As evidenced by the Leica product road map from 1996, this diversification into watches is logical but we were not privy to that information when we thought they were just a camera brand. There were some portents with previous collaborations with Hermes covering Leica cameras and binoculars in fancy leathers e.g. Leica M9-P Edition Hermes.
Leica owners are a wealthy demographic or at least they are willing to spend between USD 6000 and USD 10,000 on their cameras. The low production of the L1 and L2 watches at the same high price point should make them very desirable indeed.
Author’s Biography: Melvyn Teillol-Foo (MTF)
Dr Melvyn Teillol-Foo is a contributor on AlphaLuxe web-zine.
He was former CEO of PuristSPro.com horology discussion fora. He blends his scientific medical objectivity from the pharmaceutical industry with purist passion, in his musings about watches, travel, wine, food and other epicurean delights.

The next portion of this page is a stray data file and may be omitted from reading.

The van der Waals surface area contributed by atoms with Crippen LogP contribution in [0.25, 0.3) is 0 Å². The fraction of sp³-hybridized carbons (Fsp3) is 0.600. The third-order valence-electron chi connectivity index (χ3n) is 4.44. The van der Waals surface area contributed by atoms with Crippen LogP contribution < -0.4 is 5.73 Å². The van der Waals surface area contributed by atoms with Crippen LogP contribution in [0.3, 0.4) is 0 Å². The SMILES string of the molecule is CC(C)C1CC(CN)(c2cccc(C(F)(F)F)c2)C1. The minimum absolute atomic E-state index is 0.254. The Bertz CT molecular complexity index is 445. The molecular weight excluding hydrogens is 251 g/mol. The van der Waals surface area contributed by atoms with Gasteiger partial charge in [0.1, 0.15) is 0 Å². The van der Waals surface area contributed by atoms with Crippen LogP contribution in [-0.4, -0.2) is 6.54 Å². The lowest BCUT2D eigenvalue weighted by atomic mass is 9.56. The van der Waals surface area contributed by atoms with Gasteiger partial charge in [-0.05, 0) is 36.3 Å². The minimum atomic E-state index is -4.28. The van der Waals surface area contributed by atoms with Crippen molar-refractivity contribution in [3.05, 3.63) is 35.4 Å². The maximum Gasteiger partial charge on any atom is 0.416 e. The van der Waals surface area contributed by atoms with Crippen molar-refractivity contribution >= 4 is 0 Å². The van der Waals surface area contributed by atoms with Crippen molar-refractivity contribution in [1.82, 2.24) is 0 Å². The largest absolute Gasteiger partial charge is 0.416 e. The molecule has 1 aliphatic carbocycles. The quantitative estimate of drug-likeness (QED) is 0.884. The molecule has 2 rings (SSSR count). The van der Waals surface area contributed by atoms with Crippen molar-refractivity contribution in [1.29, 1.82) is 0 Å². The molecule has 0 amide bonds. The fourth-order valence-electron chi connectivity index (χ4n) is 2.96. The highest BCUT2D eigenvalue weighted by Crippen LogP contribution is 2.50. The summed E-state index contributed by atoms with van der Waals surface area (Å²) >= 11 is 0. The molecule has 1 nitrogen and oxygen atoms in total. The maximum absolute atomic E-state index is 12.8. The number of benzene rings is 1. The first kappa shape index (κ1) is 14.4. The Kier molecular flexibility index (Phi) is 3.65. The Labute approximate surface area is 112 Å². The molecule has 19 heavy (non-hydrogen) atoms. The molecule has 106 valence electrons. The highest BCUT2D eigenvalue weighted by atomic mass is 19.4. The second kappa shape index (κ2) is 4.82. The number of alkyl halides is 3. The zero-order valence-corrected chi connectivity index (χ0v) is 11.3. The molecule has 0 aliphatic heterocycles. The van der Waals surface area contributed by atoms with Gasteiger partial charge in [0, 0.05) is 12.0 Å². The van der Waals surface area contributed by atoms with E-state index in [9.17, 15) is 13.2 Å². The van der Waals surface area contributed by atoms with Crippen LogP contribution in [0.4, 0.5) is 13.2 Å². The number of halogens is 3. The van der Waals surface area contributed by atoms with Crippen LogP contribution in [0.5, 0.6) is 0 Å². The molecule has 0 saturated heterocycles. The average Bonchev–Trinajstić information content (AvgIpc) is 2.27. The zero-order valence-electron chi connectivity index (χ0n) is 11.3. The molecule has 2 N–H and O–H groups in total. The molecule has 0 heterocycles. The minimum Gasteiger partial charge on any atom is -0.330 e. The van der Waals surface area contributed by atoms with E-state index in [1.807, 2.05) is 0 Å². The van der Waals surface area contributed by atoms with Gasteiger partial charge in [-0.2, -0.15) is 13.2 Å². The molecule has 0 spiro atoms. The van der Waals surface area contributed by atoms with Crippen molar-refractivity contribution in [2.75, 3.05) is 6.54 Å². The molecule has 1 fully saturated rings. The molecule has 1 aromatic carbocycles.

His travelogue ‘Lazing’ and feasting ‘Grazing’ series of articles have now passed into “mythic legend” on the original ‘ThePuristS.com’ website. Those were the halcyon days when he was “rich and famous” that he remembers with bittersweet fondness.
Dr Teillol-Foo is a quoted enthusiast on the watch industry, appearing in feature articles and interviews by Wall Street Journal, International Herald Tribune, Sunday Times (London), Chronos (Japan), Citizen Hedonist (France) and other publications. He has authored articles for magazines like International Watch (iW) – both U.S. & Chinese editions, ICON (Singapore), August Man (Singapore), Comfort (China) and The Watch (Hong Kong).